Find out more on this post from ITBusinessEdge

Internet Of Things By The Numbers: What New Surveys Found
Things are looking up for the Internet of Things. 80% of organizations have a more positive view of IoT today compared to a year ago, according to a survey of 512 IT and business executives by CompTIA. “This reflects greater levels of attention from the C-suite and a better understanding of how the many different elements of the IoT ecosystem are starting to come together,” says CompTIA. Here are the highlights from this and other recent surveys
Find out more on this post from Forbes

IoT for Small Business: Effects, Opportunities & Platforms
Businesses will be the top adopter of IoT solutions in the next few years. And this will create tremendous benefits for the businesses that choose to wholeheartedly embrace this growing trend, as there are three ways the IoT can improve their bottom line: 1) reduce operating costs; 2) increasing productivity; and 3) expanding to new markets or developing of new product offerings.

BI Intelligence expects that from 2015 to 2020, business investments in the IoT will grow from $215 billion to $832 billion.
Find out more on this post fromBI

Launching an IoT Product in 3…2…1
The IoT is still in the early-adopter stages and there are many consumers out there that don’t trust or see the value in an IoT connected product quite yet. We know, like similar technology revolutions, mass adoption isn’t far away, but we aren’t quite there yet.So how do you break through the noise and differentiate yourself?
Find out more on this post from readwrite

How Edge Computing can Solve Complex IIoT Problems
Some equipment operates at such high speed that the diagnoses and actions must be made in milliseconds, which is a challenge if the machine is located in the Alaskan tundra. Maintenance applications need to take into account the fact that some equipment is non-essential enough to be able to survive a total failure, whereas other machines are so critical that failure isn’t even an option.

And when that equipment is 1,000 miles from civilization, failures must be anticipated days in advance to enable repairs. Critical infrastructure equipment — such as that involved in the operation of a power grid — can’t be connected to the public Internet because of security concerns. And there’s the overarching fact that much of the equipment that industrial companies are trying to instrument now was never meant to be connected in the first place.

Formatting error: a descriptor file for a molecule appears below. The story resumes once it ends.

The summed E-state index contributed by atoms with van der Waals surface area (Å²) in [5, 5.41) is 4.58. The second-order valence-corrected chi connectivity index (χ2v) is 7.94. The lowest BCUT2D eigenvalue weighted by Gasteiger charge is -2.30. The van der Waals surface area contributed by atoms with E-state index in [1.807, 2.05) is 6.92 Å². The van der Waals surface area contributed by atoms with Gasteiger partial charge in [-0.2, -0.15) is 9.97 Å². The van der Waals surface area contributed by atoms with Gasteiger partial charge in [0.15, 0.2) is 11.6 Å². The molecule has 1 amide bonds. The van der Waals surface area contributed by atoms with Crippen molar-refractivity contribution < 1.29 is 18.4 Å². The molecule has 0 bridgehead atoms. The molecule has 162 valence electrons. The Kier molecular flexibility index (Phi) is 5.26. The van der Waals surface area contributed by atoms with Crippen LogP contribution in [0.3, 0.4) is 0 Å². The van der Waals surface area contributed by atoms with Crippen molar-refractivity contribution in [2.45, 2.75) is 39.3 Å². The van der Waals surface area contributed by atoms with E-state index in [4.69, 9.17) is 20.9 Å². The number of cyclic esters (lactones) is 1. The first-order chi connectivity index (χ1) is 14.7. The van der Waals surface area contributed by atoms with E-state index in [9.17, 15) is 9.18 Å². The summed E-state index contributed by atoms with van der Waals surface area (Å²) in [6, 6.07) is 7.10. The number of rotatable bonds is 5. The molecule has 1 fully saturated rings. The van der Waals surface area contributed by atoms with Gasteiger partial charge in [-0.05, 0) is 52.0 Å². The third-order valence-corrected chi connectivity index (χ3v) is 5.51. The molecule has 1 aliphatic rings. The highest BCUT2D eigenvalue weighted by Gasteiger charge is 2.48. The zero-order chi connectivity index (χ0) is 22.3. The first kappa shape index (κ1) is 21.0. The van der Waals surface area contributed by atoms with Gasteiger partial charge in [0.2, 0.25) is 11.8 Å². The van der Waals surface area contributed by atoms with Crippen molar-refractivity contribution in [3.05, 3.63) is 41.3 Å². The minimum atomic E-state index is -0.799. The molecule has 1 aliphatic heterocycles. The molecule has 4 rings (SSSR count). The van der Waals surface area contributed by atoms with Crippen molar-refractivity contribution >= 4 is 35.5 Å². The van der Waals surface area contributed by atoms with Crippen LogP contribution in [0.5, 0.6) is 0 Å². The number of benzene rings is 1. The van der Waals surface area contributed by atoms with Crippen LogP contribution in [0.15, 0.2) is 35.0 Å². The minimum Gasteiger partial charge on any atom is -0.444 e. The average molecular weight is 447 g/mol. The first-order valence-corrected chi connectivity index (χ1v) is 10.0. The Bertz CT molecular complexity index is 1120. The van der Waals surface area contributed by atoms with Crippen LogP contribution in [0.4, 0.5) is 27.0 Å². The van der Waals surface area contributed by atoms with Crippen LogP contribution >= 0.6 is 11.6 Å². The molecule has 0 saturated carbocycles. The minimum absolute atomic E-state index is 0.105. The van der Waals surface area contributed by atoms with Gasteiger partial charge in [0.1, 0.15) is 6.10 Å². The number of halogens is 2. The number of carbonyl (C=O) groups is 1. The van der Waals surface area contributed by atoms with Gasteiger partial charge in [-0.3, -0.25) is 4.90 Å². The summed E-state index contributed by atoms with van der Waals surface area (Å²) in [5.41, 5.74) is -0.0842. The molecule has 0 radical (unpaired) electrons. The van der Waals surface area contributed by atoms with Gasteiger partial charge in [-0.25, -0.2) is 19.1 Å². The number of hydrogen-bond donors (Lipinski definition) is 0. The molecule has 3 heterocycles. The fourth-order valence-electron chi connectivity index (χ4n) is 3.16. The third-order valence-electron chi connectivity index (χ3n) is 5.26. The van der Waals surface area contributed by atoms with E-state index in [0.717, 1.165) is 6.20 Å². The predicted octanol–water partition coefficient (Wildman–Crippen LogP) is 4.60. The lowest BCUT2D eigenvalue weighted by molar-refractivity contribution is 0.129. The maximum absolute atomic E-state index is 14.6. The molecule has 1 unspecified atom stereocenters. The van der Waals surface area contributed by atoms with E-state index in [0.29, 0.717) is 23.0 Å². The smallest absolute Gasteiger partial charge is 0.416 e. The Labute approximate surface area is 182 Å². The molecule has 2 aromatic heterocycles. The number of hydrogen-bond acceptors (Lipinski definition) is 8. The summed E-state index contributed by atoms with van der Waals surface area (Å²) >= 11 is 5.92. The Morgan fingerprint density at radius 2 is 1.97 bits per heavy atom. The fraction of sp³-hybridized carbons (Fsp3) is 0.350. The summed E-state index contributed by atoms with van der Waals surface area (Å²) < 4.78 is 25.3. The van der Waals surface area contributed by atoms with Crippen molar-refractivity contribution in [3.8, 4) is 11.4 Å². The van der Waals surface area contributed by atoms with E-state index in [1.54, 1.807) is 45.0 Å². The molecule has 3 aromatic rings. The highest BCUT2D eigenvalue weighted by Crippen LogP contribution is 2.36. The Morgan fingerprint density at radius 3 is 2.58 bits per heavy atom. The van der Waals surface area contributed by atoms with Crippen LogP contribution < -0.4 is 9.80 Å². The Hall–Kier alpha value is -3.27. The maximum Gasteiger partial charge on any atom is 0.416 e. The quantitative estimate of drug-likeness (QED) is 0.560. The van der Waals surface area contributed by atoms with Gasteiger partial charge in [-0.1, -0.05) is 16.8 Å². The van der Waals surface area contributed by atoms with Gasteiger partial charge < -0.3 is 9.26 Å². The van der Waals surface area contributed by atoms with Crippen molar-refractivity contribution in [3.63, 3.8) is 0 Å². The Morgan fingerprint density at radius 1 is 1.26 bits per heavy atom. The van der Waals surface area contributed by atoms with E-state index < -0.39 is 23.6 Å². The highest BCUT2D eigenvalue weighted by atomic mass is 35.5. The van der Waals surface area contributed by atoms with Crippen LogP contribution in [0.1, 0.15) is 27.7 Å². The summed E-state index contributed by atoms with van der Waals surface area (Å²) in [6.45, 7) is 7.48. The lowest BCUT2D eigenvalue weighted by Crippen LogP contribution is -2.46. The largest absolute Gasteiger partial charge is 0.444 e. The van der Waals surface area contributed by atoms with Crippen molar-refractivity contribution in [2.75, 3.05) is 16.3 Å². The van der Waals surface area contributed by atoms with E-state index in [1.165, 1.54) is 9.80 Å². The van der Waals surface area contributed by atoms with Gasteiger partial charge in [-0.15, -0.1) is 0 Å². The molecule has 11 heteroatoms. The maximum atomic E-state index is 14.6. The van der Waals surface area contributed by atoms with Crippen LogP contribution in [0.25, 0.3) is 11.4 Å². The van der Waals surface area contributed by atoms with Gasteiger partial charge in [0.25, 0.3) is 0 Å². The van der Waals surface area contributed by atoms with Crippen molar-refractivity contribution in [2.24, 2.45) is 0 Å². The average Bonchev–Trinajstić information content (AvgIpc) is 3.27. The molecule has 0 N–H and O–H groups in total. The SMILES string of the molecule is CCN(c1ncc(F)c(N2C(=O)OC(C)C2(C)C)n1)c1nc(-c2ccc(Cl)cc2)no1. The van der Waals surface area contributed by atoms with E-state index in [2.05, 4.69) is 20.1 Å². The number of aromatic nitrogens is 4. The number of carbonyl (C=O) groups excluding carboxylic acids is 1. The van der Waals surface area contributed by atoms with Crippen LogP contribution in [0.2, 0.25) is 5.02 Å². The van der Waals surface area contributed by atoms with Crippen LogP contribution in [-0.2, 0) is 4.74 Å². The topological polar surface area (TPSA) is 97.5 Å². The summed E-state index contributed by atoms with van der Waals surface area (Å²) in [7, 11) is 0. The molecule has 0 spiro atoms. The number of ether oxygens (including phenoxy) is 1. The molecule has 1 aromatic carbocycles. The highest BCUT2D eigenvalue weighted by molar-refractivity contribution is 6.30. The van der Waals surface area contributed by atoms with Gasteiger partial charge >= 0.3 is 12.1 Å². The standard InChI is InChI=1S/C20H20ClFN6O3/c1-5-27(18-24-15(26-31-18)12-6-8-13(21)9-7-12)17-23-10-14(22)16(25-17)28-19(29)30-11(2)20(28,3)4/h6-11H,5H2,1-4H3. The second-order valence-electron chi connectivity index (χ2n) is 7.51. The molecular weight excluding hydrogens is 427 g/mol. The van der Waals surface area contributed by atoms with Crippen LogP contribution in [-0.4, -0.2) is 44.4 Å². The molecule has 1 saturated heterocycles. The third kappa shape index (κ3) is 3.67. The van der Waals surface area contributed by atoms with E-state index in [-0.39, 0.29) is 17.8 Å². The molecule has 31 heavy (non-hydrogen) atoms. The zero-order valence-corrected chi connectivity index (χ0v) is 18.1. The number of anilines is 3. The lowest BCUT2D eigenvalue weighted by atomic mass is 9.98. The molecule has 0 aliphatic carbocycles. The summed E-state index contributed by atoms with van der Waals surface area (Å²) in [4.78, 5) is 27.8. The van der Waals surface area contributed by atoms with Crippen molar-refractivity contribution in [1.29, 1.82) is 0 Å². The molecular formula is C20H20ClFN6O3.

Find out more on this post from Dzone

Internet of Things and Open Source
Getting an IoT product out in the market is an extremely difficult task. There are challenges involved are in design of Hardware, Software, Cloud and Analytic’s components. However there are quiet a few common areas amongst all products. The need for sensors to be connected via wired or wireless mediums to centralized severs, data collection, interpretation and analysis on the data.
Find out more on this post from Mobodexter

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Weekly Digest on Internet of Things


Kavitha Gopalan

6 Predictions For How IoT Tech Will Affect Online Marketing And SEO
It’s an exciting notion for homeowners, businesses, and Internet surfers everywhere, but what would such a development mean for the world of online marketing? As IoT technology becomes more common in homes, keyboard entries may almost entirely disappear; devices like Amazon’s Alexa and Google Home are already starting to occupy a niche that allows users to give colloquial commands in a casual environment.
Find out more on this post from Forbes

Tripwire Survey: Few Are Prepared for IoT Security Risks
Security and compliance solution provider Tripwire released the results of its latest study, a survey of 220 security professionals who attended the recent Black Hat USA conference in Las Vegas. When asked if their organizations were prepared to handle the security risks associated with the IoT, only 30 percent of them answered “yes.”
Find out more on this post from RTInsights

Industrial Internet of Things: Insights from the Measurement and Control Show 2015, Tokyo, Japan
Frost & Sullivan research shows that the cross-pollination of ideas, technologies, and processes between the worlds of information technology and operations technology (IT-OT) is expected to form the crux of the fourth industrial revolution. The advent of advanced information and communications technologies (ICT) is likely to promote new interrelationships and interdependencies, giving way to unexpected business collaborations and partnerships in future. There is thus an increasing need for new value creation to realign synergies, partnerships, and collaborations across the vendor landscape.
Find out more on this post from Frost

GE and Cisco face off over industrial IoT
Corporate giants are in an all-out race to dominate the widely coveted Internet of Things (IoT) landscape. Today, eight companies with market capitalizations over $150 billion actively promote IoT solutions: Google, Microsoft, Amazon, General Electric, AT&T, Verizon, IBM, and Cisco. When you take away the cloud, computing, and telecommunications players, you’re left with an interesting face off between General Electric and Cisco — both of which are targeting industrial IoT. The duel between the two giants is going to be interesting to watch, especially as they reinvent themselves in order to adapt to the IoT market.